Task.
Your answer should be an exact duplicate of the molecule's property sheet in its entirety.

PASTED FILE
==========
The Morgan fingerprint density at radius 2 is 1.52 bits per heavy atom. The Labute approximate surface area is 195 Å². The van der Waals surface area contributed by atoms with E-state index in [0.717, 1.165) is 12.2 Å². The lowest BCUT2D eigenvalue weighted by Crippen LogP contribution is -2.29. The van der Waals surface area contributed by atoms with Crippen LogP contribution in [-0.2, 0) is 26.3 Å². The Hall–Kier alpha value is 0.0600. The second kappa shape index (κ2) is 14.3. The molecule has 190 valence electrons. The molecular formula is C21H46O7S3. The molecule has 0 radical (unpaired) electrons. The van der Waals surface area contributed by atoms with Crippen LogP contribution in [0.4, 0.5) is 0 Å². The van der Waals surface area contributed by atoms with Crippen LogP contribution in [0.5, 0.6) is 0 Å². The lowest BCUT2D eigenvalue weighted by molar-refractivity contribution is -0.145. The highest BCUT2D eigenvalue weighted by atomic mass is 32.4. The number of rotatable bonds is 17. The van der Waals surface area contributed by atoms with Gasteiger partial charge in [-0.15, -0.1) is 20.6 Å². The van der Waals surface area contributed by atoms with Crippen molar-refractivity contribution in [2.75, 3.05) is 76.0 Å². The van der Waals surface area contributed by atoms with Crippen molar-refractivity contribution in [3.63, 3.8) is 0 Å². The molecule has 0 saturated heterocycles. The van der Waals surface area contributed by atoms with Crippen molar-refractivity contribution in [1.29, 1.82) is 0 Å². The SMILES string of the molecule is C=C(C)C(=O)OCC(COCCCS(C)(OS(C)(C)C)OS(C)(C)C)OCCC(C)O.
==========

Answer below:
The Morgan fingerprint density at radius 2 is 1.52 bits per heavy atom. The Labute approximate surface area is 195 Å². The van der Waals surface area contributed by atoms with E-state index in [0.717, 1.165) is 12.2 Å². The lowest BCUT2D eigenvalue weighted by Crippen LogP contribution is -2.29. The van der Waals surface area contributed by atoms with Crippen LogP contribution in [-0.2, 0) is 26.3 Å². The Hall–Kier alpha value is 0.0600. The second kappa shape index (κ2) is 14.3. The molecule has 190 valence electrons. The molecular formula is C21H46O7S3. The molecule has 0 radical (unpaired) electrons. The van der Waals surface area contributed by atoms with Crippen LogP contribution in [0.4, 0.5) is 0 Å². The van der Waals surface area contributed by atoms with Crippen LogP contribution in [0.5, 0.6) is 0 Å². The lowest BCUT2D eigenvalue weighted by molar-refractivity contribution is -0.145. The highest BCUT2D eigenvalue weighted by atomic mass is 32.4. The number of rotatable bonds is 17. The van der Waals surface area contributed by atoms with Gasteiger partial charge in [-0.15, -0.1) is 20.6 Å². The van der Waals surface area contributed by atoms with Crippen molar-refractivity contribution in [2.75, 3.05) is 76.0 Å². The van der Waals surface area contributed by atoms with Crippen molar-refractivity contribution in [3.63, 3.8) is 0 Å². The molecule has 0 saturated heterocycles. The van der Waals surface area contributed by atoms with Crippen molar-refractivity contribution in [1.29, 1.82) is 0 Å². The SMILES string of the molecule is C=C(C)C(=O)OCC(COCCCS(C)(OS(C)(C)C)OS(C)(C)C)OCCC(C)O.